Before there was Sandra Bullock intermingling rom-com fame and Oscar-winning drama, there was Julia Roberts. After one stint on a television show and an uncredited role in 1987's Firehouse, she made a big leap towards success with two films in 1988 -- Satisfaction and Mystic Pizza. Neither was a classic, to be sure, but both served as the perfectly effective stepping stone to stardom. Within a year, she had a co-starring role in Steel Magnolias. A year after that came Pretty Woman. Once Edward Lewis snapped Vivian Ward's fingers in that jewelry case and she laughed, Julia Roberts' fame was solidified.
What followed were the usual reactionary follow-ups to blockbuster roles. She flat-lined, slept with the enemy, and dealt with dying young. Then came Tinkerbell flittering, law studies, and journalism. Even years of so-so roles weren't able to slow her stardom, which was completely solidified in 2000, when she beat out Ellen Burstyn for the Best Actress Oscar. Erin Brockovich was far from the most worthy win -- she just took her ultra-famous sass and rom-com charisma and applied it to a serious role -- nevertheless, it changed her career.
It wasn't that Roberts became the "serious" actress looking for only Academy-worthy work. Instead, she allowed herself to mix play with new cinematic adventures. Gigs in The Mexican and Ocean's Eleven were matched with Confessions of a Dangerous Mind and Full Frontal. She seemed dedicated to stretching her craft and intermingling big and low-budget features. And then came her best role -- the one that helped spark her brief Hollywood hiatus while offering a whole different side of Roberts.
In 2004, she starred in Mike Nichols' Closer alongside Natalie Portman, Jude Law, and Clive Owen. Focused on the adult interplay between two couples, the film revealed a whole new side to the actress, uncovering untapped talent. Rather than adding spunk to every scene, shining that big smile, and attempting to steal the stage with that same performance under a different character name, Roberts' Anna is subdued, conflicted, and still partially commanding. She was no longer Julia Roberts, Hollywood star, but photographer Anna -- a woman strong, yet weak, determined, yet conflicted, all brewing together without the smallest trace of flamboyance.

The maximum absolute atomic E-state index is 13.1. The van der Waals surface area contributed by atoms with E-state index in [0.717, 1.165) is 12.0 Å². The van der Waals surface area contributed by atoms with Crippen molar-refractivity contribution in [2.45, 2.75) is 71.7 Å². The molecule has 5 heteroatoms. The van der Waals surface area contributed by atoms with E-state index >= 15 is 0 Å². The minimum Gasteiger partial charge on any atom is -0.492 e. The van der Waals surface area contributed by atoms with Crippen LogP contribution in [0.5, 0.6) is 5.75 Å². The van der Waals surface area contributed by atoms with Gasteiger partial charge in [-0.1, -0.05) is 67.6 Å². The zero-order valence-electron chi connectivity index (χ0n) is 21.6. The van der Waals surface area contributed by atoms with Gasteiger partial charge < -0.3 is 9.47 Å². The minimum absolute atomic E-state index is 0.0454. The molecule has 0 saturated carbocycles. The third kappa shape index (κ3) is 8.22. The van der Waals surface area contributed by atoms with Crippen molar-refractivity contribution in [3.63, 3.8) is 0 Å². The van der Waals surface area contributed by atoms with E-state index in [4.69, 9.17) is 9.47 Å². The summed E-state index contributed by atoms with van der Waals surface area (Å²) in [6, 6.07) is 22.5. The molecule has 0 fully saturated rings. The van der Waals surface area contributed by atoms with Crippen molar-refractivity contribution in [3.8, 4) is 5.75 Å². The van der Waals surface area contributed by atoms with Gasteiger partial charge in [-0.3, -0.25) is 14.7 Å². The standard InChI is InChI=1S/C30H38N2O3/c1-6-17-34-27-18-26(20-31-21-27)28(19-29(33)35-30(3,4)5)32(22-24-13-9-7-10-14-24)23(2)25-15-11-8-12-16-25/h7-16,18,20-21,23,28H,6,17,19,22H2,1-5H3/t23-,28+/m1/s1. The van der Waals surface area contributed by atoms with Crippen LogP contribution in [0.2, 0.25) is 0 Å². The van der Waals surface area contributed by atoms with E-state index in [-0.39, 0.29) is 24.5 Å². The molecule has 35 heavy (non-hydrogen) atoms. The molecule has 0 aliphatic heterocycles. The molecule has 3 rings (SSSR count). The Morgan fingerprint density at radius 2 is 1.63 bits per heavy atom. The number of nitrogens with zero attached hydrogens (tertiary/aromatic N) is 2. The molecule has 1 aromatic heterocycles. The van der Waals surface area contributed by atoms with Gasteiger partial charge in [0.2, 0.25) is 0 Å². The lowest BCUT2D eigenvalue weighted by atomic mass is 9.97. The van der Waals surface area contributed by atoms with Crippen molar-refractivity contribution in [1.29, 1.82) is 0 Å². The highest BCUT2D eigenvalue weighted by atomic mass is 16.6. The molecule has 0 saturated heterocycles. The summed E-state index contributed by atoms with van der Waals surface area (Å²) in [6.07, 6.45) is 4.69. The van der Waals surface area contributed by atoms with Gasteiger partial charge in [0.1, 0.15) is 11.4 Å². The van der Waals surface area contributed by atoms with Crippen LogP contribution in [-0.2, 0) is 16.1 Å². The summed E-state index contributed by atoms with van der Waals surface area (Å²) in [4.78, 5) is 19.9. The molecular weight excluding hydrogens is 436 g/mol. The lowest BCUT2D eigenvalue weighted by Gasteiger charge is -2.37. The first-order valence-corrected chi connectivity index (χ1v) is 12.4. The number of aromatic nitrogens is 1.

In Pictures at a Revolution, actress Elizabeth Wilson (Mrs. Braddock in The Graduate) is quoted as saying: "One of Mike's great gifts is as a casting director. He can somehow pick up on the essence and spirit of a person, and study it, and then tap into it." It's as if Nichols wiped away the obvious and false "essence" in Roberts that we've all come to expect, and tapped into what no other director could find or foster.
Anna hops in and out of lusty emotion, one minute being cold and reserved, the next, emotional and yearning. She's not a character who comes off particularly well, likable, or relatable on paper, but on the screen, you can almost understand the neuroses behind Anna's actions, because of every turn of the lip, move of the hands, blinking of the eyes. There's a lovely intermingling of responses and attitudes. At times, it seems as if Anna is wary of the outside world -- that she distrusts men, and does her darnedest to avoid their inevitably troublesome advances. Other times, it looks as if she's just avoiding herself, knowing that she'll make the wrong choice. Anna keeps running head-first into trouble, perhaps because, as Larry (Clive Owen) says, she is dedicated to self-sabotage, or because she just doesn't trust her emotions. We never find out for sure, but there are a number of possibilities dictated not only by the script, but by Roberts' reactions in each scene.
Happy, wary, self-loathing, cold, desperate, wry, sweet, careful, or daring, each aspect of Anna flows into the next naturally, making one wonder where this subtlety was in the previous performances that made her a star, and begging the question: What would Julia Roberts' career look like if these emotional nuances were visible from the get-go?
Ironically, the moment when Roberts' talents do shine, she gets no recognition. When the Academy got busy with its nominations, Clive Owen and Natalie Portman earned nods, but Julia was nowhere to be found. Perhaps this is another example of the disconnection between worth and Oscar wins, or perhaps Roberts' performance struck a chord in me that it didn't with audiences at large.
Looking at the evidence, I can't help but call this Roberts's Best Role. Before Closer, Julia Roberts was an actress I was indifferent to, at best, and sick of, at worst. I was still nursing the wounds left by the 2000 Academy win. She seemed ill-placed in a slow, theatrical drama about sexual and romantic dysfunction, but within moments, my doubts were erased and I felt like I had discovered a whole new actress.